‘Mystery of the Trees’: BCHGS to discuss Wells’ book
Apr 10, 2013 | 937 views | 0 0 comments | 3 3 recommendations | email to a friend | print
This bent tree is located in Northeast Georgia. The trees were thought to be used by Native Americans to mark trails, water sources, sacred grounds and graves. The trees were located along the trails used by Native Americans before the Cherokee Removal.  Most of the trees have been lost to age and progress. (Photograph provided by Don Wells.)
This bent tree is located in Northeast Georgia. The trees were thought to be used by Native Americans to mark trails, water sources, sacred grounds and graves. The trees were located along the trails used by Native Americans before the Cherokee Removal. Most of the trees have been lost to age and progress. (Photograph provided by Don Wells.)
slideshow
The Bradley County Historical and Genealogical Society will meet on Sunday at 2:30 p.m. at the Cleveland Public Library.

The meeting is free and open to the public.

The guest speaker will be author Don Wells of Jasper, Ga. Wells will be doing a presentation about trees that are sometimes called Indian Trail Trees or Marker Trees.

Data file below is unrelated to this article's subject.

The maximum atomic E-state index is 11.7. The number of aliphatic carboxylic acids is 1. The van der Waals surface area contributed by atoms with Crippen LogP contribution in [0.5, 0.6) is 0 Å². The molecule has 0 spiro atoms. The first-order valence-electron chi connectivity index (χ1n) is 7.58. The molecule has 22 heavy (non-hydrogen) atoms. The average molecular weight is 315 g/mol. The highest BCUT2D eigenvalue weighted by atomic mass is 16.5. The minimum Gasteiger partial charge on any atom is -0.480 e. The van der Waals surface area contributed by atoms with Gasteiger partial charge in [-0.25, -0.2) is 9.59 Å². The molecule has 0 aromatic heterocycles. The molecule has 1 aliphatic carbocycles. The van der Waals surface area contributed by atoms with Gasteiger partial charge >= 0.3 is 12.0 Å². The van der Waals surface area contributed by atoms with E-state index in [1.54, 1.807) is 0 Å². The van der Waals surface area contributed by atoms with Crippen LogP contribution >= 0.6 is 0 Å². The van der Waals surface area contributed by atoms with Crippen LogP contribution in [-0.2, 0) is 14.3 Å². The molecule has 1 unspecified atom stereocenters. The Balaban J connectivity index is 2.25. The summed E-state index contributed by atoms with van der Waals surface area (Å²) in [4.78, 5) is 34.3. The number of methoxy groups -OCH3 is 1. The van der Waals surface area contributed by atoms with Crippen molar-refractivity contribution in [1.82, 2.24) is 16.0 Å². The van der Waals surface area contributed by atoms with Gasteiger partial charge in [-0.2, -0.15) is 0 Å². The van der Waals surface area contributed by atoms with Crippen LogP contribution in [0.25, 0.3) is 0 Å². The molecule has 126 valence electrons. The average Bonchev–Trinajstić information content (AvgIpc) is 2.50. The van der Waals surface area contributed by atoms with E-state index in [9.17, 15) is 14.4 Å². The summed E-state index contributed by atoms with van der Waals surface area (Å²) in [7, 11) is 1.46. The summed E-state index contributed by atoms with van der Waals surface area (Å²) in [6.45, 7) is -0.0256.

Native Americans often bent trees to mark trails, point to water, shelter, stream crossings, graves and sacred sites.

It is likely that a few of these trees may still exist in Bradley County.

Wells researched the Indian trees for five years working with the Eastern Band of Cherokees and others.

The presentation will include videos of elders discussing the significant of these trees. Wells has written a book titled “Mystery of the Trees,” which will be available at the meeting.

The Bradley County Historical and Genealogical Society meets quarterly in January, April, July and November.

The mission of the group is to encourage preservation of local history and genealogy.

The group participates in annual projects such as the Fort Hill Cemetery tour that are conducted each fall and the Historical Tour of Homes that takes place each April.

The group has hosted the Cherokee Nation History Course and recently provided funding for the Caney Creek Village documentary.

Bryan Reed is currently serving as the president of the organization.